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Open spin chains and complexity in the high energy limit

  • Grigorios Chachamis
  • Agustín Sabio Vera
Open Access
Regular Article - Theoretical Physics
  • 121 Downloads

Abstract

In the high energy limit of scattering amplitudes in Quantum Chromodynamics and supersymmetric theories the dominant Feynman diagrams are characterized by a hidden integrability in the planar limit. A well-known example is that of Odderon exchange, which can be described as a composite state of three reggeized gluons and corresponds to a closed spin chain with periodic boundary conditions. In the \(N=4\) supersymmetric Yang–Mills theory a similar spin chain arises in the multi-Regge asymptotics of the eight-point amplitude in the planar limit. We investigate the associated open spin chain in transverse momentum and rapidity variables solving the corresponding effective Feynman diagrams. We introduce the concept of complexity in the high energy effective field theory and study its emerging scaling laws.

1 Introduction

The high energy regime in Quantum Chromodynamics (QCD) has attracted a lot of attention for many years due to the rich structure of the theory in this limit. Novel effective degrees of freedom, reggeized quarks and gluons, arise when evaluating scattering amplitudes in the multi-Regge kinematical region (MRK). They can form composite states with different quantum numbers among which the best known are the Pomeron and the Odderon [1, 2, 3]. The (perturbative) hard Pomeron (even under charge and parity conjugation) is best described within the Balitsky–Fadin–Kuraev–Lipatov (BFKL) formalism [4, 5, 6]. It corresponds to the dominant contribution to cross sections at very large energies and, together with the Odderon (odd under charge and parity conjugation), in perturbation theory they correspond, respectively, to a composite state of two and three reggeized gluons (see Fig. 1). A large amount of effort has been expended to study the properties of the Pomeron while for the Odderon the understanding, both theoretically and phenomenologically, is more limited [7].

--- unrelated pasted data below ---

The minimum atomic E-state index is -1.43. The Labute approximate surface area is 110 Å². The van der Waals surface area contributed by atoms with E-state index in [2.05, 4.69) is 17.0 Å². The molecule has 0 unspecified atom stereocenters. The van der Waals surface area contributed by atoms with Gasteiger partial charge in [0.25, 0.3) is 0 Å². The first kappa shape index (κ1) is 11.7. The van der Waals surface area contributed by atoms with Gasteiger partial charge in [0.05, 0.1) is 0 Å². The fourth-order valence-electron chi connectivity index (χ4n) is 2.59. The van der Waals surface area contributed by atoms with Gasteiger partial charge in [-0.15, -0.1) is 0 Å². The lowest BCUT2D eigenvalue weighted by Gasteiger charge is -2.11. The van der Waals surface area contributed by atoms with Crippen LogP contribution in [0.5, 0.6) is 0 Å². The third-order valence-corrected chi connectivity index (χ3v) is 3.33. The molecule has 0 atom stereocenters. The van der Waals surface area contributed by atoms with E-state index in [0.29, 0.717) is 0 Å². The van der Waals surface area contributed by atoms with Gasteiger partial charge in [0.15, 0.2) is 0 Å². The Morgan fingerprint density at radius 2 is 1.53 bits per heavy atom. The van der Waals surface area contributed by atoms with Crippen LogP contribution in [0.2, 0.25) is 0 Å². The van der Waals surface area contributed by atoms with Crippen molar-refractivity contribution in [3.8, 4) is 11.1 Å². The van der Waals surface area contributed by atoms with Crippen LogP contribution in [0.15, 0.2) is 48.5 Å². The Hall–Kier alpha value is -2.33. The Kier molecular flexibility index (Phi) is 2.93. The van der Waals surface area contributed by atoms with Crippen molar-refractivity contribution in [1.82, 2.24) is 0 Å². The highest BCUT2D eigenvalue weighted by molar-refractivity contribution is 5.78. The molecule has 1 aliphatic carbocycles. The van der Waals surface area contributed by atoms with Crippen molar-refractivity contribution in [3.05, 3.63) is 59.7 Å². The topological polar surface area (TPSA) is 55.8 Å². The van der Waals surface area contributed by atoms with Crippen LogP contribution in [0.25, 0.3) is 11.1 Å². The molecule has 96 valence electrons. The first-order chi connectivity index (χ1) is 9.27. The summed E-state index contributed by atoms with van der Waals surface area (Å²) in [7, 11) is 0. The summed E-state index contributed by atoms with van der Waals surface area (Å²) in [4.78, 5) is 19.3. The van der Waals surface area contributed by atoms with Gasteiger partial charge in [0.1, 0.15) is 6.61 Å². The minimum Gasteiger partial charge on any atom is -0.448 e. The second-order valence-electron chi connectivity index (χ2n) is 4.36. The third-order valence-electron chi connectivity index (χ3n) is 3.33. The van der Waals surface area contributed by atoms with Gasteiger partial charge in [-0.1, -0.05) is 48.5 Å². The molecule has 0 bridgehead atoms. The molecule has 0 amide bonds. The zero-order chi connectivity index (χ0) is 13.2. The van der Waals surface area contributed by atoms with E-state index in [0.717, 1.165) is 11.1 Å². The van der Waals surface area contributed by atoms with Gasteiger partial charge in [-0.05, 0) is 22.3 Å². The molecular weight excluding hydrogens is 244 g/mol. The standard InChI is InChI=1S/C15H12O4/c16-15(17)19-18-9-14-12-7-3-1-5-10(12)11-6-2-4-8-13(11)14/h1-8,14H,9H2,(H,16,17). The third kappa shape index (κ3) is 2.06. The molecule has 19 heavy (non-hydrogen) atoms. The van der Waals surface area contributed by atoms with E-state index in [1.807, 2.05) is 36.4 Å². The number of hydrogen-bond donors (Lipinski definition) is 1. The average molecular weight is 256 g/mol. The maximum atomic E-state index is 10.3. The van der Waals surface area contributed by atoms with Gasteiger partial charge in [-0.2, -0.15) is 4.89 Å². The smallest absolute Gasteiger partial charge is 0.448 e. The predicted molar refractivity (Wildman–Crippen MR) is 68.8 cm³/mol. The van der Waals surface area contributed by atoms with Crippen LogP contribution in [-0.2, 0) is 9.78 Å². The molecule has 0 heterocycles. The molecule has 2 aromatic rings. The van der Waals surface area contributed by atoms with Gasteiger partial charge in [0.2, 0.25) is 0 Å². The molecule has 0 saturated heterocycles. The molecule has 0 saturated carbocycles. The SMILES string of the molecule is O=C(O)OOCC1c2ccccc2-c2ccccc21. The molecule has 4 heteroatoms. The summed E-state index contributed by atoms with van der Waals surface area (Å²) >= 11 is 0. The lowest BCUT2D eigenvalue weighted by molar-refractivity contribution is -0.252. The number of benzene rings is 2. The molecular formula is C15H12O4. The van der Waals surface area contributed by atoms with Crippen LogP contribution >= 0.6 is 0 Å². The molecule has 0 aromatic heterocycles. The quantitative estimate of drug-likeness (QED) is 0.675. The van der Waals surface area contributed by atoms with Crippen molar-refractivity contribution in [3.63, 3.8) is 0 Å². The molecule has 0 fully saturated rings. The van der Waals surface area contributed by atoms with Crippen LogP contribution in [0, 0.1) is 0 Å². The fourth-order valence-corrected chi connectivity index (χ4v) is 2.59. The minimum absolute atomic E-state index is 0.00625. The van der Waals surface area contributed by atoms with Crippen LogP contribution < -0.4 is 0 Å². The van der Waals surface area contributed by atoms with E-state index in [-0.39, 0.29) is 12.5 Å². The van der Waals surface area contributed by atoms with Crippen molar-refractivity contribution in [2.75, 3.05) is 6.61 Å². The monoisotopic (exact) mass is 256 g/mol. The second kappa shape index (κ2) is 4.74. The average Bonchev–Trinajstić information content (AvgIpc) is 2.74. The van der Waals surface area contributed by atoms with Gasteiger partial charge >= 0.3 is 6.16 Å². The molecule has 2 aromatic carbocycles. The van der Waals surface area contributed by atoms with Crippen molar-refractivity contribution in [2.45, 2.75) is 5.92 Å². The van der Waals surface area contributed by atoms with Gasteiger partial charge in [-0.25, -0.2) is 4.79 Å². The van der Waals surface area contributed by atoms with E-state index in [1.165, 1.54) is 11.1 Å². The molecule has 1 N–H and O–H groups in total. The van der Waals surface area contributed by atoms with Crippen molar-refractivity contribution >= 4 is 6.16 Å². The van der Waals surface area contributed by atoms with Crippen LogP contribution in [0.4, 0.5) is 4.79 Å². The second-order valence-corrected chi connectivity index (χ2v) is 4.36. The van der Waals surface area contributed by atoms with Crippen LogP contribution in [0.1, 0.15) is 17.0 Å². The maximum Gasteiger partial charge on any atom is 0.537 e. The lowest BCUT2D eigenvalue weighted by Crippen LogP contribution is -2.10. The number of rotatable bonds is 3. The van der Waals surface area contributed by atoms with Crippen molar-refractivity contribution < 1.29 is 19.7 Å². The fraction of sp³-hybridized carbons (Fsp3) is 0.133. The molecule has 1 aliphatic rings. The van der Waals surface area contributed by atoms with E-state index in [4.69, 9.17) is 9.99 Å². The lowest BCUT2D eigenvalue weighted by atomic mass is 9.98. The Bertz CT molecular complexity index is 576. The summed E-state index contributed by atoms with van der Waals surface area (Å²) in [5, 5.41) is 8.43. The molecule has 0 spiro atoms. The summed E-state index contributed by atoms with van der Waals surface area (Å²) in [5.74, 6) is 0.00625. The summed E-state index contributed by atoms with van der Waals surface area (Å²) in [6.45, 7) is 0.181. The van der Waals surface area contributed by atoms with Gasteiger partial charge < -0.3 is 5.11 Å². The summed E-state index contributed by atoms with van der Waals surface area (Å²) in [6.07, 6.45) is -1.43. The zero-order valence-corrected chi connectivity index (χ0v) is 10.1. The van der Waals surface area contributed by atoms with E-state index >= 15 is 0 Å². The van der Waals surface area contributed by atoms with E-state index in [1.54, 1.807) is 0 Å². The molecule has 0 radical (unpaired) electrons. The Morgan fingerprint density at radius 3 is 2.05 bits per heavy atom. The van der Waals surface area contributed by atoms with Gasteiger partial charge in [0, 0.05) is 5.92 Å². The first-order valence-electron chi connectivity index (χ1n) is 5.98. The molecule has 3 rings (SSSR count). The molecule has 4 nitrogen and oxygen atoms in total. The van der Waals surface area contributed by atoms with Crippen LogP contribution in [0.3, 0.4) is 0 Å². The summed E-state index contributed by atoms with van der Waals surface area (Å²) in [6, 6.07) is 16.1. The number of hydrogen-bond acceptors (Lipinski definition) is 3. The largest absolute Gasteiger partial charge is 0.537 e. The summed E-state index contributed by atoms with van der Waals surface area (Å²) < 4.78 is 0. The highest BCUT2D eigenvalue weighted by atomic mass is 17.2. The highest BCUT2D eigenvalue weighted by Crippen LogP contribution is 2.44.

Fig. 1

Green functions describing the composite state of two (BFKL Pomeron) or three (BKP Odderon) reggeized-gluon composite states

The contribution to a cross section due to Odderon exchange can be calculated by solving an integral equation describing the t-channel exchange of three off-shell reggeized gluons, the so-called Bartels–Kwiecinski–Praszalowicz (BKP) equation [8, 9, 10]. Since, in MRK, this equation is invariant under two-dimensional conformal transformations in coordinate representation, one can apply techniques developed in conformal field theories and integrable systems [11, 12, 13, 14, 15] to find the solution to the equation. It is remarkable the existence of a mapping to a closed spin chain (CSC) when working in impact parameter representation [11, 12]. However, due to the different possible choices of normalization conditions for the Odderon wave function, it is difficult to know which analytic solution is relevant for a particular scattering process.